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Even porn stars get the blues

'I pulled off my T-shirt, feeling tanned, sexy, a good value'

The hunky Aiden Shaw Credit: Xtra West file photo

Like most porn star memoirs, Aiden Shaw’s new book,
My Undoing: Love in the Thick of Sex, Drugs, Pornography, and Prostitution, starts with a bang-namely the one he administers to a co-star while shooting a porn movie. “All I could see were pretty shapes and colors, my dick going in and out of his white cheeks,” Shaw writes.

Suddenly he stops the action because his condom is slipping off. In the few minutes between the director yelling “cut!” and Shaw getting a cold Coke, a new condom and climbing back on top of his partner, he has time to think about another co-star he topped earlier in the movie. “[I’m] tormented by the thought of his having sex with other men,” he writes. Even though he tellingly titled his previous books Busted and Wasted, the ultimate undoing of Aiden Shaw will be that he’s simply fallen in love.

Shaw first meets his distraction, Luke, in a porn director’s office. “The man was perfect,” Shaw writes. “His eyes huge and apologetic, one side of his mouth tipping up, the other too lazy to follow, less confident than a smile but with more meaning.” Like turns to love quickly for Shaw, who says Luke was so unique and intriguing it surprised even him. “I’d thought I couldn’t be reached in that way,” he writes.

Luke is a free-spirited rich kid with an allowance from Daddy and a talent for going somewhere else when the going gets tough. He and Shaw fuck, fight, break up and make up over and over.

Lying in the middle of a dark road one night admiring the night sky Shaw wakes up in the hospital with a head full of stars after being run over by a car. Just when Shaw needs him most Luke, of course, disappears.

Suffering from a fractured romance, a swollen brain and a “reassembled leg,” Shaw’s road to recovery is paved with self-loathing and doubt. When he recovers, he hits the gym to get back into porn-star shape and writes men “looked straight through me.” Even worse was the locker room where “men in various states of undress…turned away from me, indifferent. I felt ugly, useless, without sexual status.”

A page later he’s calmed down if not perked up. “What I felt in the gym was probably ancient stuff,” he writes, “the same insecurity and low self-esteem that had driven me there in the first place.”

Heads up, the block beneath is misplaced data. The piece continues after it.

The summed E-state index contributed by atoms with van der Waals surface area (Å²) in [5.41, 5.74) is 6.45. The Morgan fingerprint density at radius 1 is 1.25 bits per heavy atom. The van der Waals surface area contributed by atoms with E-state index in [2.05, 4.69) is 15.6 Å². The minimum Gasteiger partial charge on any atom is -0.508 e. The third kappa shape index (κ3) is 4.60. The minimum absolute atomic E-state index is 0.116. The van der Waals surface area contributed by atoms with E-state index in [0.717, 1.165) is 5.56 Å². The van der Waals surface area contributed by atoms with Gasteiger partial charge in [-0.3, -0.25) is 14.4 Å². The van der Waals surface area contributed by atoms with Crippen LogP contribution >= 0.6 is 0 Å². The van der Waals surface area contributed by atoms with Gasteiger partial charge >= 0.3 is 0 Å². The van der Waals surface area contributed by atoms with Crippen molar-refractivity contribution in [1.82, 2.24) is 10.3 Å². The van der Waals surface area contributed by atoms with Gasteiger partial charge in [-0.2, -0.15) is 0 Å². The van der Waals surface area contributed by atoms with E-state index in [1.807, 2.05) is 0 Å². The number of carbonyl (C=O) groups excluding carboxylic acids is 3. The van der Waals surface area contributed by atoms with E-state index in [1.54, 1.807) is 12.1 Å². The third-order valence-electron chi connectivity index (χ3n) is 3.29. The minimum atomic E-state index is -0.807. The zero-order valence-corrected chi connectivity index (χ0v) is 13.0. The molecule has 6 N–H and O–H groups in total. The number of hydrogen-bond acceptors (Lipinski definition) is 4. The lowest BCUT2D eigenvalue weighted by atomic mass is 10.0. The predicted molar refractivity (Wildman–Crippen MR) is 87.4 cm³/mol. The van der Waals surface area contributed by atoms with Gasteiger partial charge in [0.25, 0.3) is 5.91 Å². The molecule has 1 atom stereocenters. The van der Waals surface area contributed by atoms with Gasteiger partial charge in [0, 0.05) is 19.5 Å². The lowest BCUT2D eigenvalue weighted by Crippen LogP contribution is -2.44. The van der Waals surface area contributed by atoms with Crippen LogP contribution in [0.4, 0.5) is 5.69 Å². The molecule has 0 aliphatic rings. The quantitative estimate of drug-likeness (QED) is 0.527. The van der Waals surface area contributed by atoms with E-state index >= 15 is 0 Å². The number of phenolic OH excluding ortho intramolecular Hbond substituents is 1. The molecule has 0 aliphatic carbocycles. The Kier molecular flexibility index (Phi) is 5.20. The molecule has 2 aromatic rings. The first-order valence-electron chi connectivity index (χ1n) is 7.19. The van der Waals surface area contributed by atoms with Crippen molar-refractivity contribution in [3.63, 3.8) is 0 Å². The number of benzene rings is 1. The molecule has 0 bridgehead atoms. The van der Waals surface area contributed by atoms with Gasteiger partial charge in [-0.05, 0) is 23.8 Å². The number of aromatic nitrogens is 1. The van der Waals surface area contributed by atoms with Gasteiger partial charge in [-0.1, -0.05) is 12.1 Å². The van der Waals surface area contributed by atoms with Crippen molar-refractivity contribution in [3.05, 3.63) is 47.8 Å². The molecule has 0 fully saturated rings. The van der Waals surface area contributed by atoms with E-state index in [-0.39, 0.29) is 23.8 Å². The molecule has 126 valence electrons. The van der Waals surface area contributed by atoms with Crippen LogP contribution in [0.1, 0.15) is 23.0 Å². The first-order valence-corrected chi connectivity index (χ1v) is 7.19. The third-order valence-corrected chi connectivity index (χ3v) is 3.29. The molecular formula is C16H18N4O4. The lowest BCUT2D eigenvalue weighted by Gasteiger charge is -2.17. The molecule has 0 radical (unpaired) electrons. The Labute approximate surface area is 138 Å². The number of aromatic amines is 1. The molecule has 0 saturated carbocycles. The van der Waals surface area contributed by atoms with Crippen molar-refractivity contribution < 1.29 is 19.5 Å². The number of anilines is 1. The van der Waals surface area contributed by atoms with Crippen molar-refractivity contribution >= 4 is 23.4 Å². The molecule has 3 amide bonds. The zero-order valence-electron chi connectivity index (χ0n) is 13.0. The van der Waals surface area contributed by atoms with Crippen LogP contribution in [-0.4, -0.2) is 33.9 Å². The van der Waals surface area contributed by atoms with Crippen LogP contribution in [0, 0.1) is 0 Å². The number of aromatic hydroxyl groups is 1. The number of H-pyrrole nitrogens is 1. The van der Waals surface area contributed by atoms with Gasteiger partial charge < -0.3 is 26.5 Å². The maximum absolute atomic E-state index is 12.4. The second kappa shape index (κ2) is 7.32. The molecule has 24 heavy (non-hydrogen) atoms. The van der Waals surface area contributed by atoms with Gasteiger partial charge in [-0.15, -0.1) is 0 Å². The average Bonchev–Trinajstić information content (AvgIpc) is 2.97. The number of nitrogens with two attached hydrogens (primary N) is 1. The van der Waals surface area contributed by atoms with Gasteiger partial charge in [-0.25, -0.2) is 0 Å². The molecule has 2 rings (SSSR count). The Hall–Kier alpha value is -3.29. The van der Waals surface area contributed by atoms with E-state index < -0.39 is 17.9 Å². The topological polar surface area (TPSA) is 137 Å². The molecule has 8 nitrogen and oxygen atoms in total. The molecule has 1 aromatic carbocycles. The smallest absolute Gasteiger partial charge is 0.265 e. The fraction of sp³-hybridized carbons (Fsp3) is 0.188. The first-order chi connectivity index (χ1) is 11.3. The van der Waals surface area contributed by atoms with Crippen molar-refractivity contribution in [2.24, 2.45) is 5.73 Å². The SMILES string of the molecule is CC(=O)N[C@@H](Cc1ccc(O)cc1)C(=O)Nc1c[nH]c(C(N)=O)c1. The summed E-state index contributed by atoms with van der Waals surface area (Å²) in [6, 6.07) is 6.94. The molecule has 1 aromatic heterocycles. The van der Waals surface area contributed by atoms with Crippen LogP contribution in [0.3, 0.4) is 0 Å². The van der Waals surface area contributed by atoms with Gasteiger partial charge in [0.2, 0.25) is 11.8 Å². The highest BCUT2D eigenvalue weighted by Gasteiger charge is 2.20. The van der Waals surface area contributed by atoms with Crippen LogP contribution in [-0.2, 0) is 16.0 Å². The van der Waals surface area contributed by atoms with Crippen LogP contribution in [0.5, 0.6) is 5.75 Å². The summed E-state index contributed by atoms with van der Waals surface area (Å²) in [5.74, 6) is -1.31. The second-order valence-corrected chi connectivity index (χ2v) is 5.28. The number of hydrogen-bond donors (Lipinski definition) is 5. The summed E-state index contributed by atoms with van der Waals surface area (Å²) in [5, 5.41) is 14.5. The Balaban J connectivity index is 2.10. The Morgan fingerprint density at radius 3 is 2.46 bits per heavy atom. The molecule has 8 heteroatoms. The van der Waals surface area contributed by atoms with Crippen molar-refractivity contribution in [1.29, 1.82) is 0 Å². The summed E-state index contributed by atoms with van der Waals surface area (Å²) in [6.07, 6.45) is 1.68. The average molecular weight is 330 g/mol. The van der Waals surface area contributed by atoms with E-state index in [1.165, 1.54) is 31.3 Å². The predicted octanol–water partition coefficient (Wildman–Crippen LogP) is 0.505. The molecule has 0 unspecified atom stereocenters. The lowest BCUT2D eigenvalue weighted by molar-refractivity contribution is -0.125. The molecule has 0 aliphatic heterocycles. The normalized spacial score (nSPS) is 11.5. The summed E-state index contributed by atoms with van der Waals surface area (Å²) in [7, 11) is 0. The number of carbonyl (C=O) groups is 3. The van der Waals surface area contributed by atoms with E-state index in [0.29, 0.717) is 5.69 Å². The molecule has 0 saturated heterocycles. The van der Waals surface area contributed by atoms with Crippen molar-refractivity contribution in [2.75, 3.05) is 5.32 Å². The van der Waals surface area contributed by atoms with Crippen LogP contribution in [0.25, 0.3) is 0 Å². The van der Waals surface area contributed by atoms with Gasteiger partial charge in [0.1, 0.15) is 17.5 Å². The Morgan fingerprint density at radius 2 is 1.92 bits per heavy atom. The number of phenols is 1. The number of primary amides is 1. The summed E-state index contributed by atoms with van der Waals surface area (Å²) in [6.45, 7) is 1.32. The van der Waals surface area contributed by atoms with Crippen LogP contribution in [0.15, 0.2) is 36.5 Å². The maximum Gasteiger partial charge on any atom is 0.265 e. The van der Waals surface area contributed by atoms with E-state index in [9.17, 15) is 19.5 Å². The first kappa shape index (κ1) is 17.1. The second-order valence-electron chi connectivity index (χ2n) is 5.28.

A few pages later some demons have been exorcised-in the metaphor of a wisdom tooth: “Finally, after weird noises I never expected to hear coming from my head, the ugliest tooth was held inches from my face. I was fascinated, if not disgusted, that it had been part of me.”

There are other clever insights throughout the book. Shaw writes about a threesome that “was frantic-so many limbs and too many personalities.” He also recalls not clicking with a hottie because Shaw was on a drug that made him mellow while the hottie was on another that made him wired.
What makes My Undoing so interesting is that Shaw doesn’t write much about his film career or poz status. Instead he writes blog-style about how his days flow from one to the other and what it’s like to be a hottie who doesn’t think he’s hot inside. This was a smart, gutsy move because the Internet has raised the stakes for porn autobiographies. What’s the point of buying a book about models having sex on camera when guys are doing it cam2cam?

To put it in grandest terms, My Undoing is Aiden Shaw’s own version of Ulysses. No, really. Think about it. James Joyce’s whole book takes place in a single day. Shaw’s book crunches a couple of years into a single afternoon of reading. Joyce writes about hospitals and brothels. Shaw writes about them too. Both books even feature feces! (Although in Shaw’s case it’s a “thin, even layer of shit” over his moneymaker after some disastrous barebacking.)

Where Shaw’s book trumps the typical porn star memoir is in its heartfelt understanding of how frustrating it is waiting for Mr Right. He painfully captures how we busy ourselves waiting for that special someone by having sex with everyone else along the way. As a porn star he’s a dark angel who gives himself, whole-bodied, to an audience’s midnight dreams. As a poz gay man he’s still searching for some semblance of vanished innocence, a search so many gay men share.

He describes himself late in the book in a transformation worthy of the faded optimism of Death in Venice: “I’d parted my hair on the side, wore a button-up shirt, and generally looked as though I’d made different choices in life and not become the person I actually was.”